For more information, and to access digitized images from the Archives, go to

RESEARCH TIP: If you have been unable to find obits for Long Beach family members who retired to Orange County in the 1950s, 60s, and 70s, this is the place to look!  

Friday, November 6, 2015

Edward C. Woodruff

Long Beach’s sidewalks contain impressed “signatures” of many pavers who plied their trade in the city. If your ancestor owned a construction company or worked for one of those cement contractors, our “Sidewalk Signatures” series will be of interest to you.

photo: QHGS

Edward C. Woodruff was described in the 1920 census as a cement contractor living in Long Beach at 2502 14th Street with his wife Jessie. In the 1921 Long Beach City Directory he is listed at the same address: “Woodruff Edwd C (Jessie E) cement contr h 2502 E 14th [st],” and, he is also listed in the business section of that directory under “Contractors—Cement.” The September 9, 1921, issue of Southwest Builder and Contractor mentions him, too: “Long Beach—Ed. C. Woodruff has been awarded a contract at 45c lin. ft. cem. curb and 18c sq. ft. sidewalk on Mira Mar Ave. from Colorado St. to Fourth St.”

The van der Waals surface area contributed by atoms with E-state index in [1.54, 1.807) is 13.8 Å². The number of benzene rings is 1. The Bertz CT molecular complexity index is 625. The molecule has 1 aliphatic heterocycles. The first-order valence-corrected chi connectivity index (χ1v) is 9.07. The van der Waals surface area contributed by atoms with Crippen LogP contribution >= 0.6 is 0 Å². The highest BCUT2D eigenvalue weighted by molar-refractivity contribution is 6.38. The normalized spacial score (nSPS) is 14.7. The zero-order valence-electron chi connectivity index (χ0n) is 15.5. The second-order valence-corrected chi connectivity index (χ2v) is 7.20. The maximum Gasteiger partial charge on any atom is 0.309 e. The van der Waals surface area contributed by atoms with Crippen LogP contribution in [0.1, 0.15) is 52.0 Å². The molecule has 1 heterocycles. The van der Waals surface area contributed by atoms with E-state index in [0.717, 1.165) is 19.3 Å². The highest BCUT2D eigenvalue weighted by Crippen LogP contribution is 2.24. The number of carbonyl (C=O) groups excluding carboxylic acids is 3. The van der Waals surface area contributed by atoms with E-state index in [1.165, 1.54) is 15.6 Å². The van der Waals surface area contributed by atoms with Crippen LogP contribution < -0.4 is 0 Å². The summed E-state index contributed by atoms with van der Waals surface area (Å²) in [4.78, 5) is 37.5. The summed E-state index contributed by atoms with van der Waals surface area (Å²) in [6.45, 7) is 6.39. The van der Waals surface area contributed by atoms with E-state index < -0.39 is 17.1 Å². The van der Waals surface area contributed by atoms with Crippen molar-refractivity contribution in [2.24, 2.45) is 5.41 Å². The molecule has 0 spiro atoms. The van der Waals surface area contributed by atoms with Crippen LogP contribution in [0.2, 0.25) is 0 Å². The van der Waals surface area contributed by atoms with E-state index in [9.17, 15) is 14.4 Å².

RESEARCH NOTE: Ed Woodruff’s sidewalk signature is unusual because the city inspector’s stamp appears neatly placed between each impression. If you wish to know more about “P. Wallick, Inspector,” read his profile which was published two months ago on the September 6 blog post. 

Thursday, November 5, 2015

November and NARA – Research Adventures 

QHGS member Christine Elia traveled to Saint Louis recently, and while she was there she researched military records at the National Archives.

image: QHGS

If you have ever wanted to research records housed at a NARA branch, this is the presentation for you! On November 15th, beginning at 1:15 p.m., Chris will tell us about her preparation strategy and how she requested record files before she left California. She will also tell us what she found and how she helped others with their research.

RESEARCH TIP: Remember—members of your local genealogy club can be just as knowledgable in their chosen fields as nationally known speakers are in theirs; so, don't be afraid to ask the person sitting next to you at a meeting for help. You might be researching the same surname and not know it!    

Wednesday, November 4, 2015

You Can Make a Difference!